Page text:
In a way the timing is good because as my mailing list subscribers found out yesterday, I got some huge news from Samhain:
Personal Protection will be released in print on March 1, 2010.
Believe me, I was happy dancing yesterday afternoon when my galleys and the release date arrived in my in-box yesterday.
For those of you who aren't writers, a galley is the final look an author gets of her novel, her final chance to make any changes/corrections before it's sent to the printers. They're really pretty because the pages are set up how they'll look in the book. *happy sigh*
I now have to go through each page, word for word, and make sure everything is correct. And I mean everything. From the title, the ISBN and credits, the dedication right through to the end. Any change I need to make has to be copied to another form in its incorrect format and then the correction typed beneath. It's a laborious process, but it's also very exciting.
I printed it off last night -- all 252 pages (not including the title pages, dedication, and follow up pages at the end.) I've heard other authors recommend that you read your galleys backward - that way your brain won't "see what's supposed to be there" instead of what's really on the page. (Have you seen that article where your brain can decipher a word as long as the first and last letters in the word are in the correct place?)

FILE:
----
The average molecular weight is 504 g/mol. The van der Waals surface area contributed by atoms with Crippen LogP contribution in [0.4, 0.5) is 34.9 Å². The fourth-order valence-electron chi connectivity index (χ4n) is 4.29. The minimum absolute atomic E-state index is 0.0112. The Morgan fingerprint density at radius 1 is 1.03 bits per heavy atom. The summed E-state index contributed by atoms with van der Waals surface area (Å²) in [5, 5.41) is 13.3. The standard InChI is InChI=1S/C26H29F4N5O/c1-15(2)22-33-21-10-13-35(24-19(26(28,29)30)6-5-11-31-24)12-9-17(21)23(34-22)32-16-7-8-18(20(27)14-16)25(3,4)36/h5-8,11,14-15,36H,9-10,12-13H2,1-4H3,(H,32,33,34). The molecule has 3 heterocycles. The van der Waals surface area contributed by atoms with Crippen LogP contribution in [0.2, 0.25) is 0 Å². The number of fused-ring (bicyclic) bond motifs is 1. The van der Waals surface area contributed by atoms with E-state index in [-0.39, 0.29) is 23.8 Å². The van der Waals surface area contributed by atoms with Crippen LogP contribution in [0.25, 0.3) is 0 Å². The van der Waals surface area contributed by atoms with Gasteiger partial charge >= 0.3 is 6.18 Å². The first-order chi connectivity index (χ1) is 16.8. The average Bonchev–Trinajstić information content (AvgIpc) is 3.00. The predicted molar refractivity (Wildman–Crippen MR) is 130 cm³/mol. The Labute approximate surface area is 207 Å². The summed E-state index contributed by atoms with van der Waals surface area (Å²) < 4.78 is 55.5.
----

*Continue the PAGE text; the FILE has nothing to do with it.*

So while I'm reading to make sure every word is correct, here's a little test for you to do. It's called "The eyeballing game" Do you get bothered by pictures that aren't quite straight on the wall? But your significant other can't see it? Or vice versa? Here's a chance to check out how well you can see if something's just a little bit off. You have to go through the exercise three times to get your final score. It's rather interesting - I got better as repeated the exercises, a couple I even got spot on or almost spot on. (Midpoint, bisecting angles, and right angles) And some I was miserable at. (Parallelogram, convergence and triangle center.)
Tomorrow I'll give away a copy of Vivian Arend's Tidal Wave to the brave commenter who leaves their score and what part they did their best or worst on.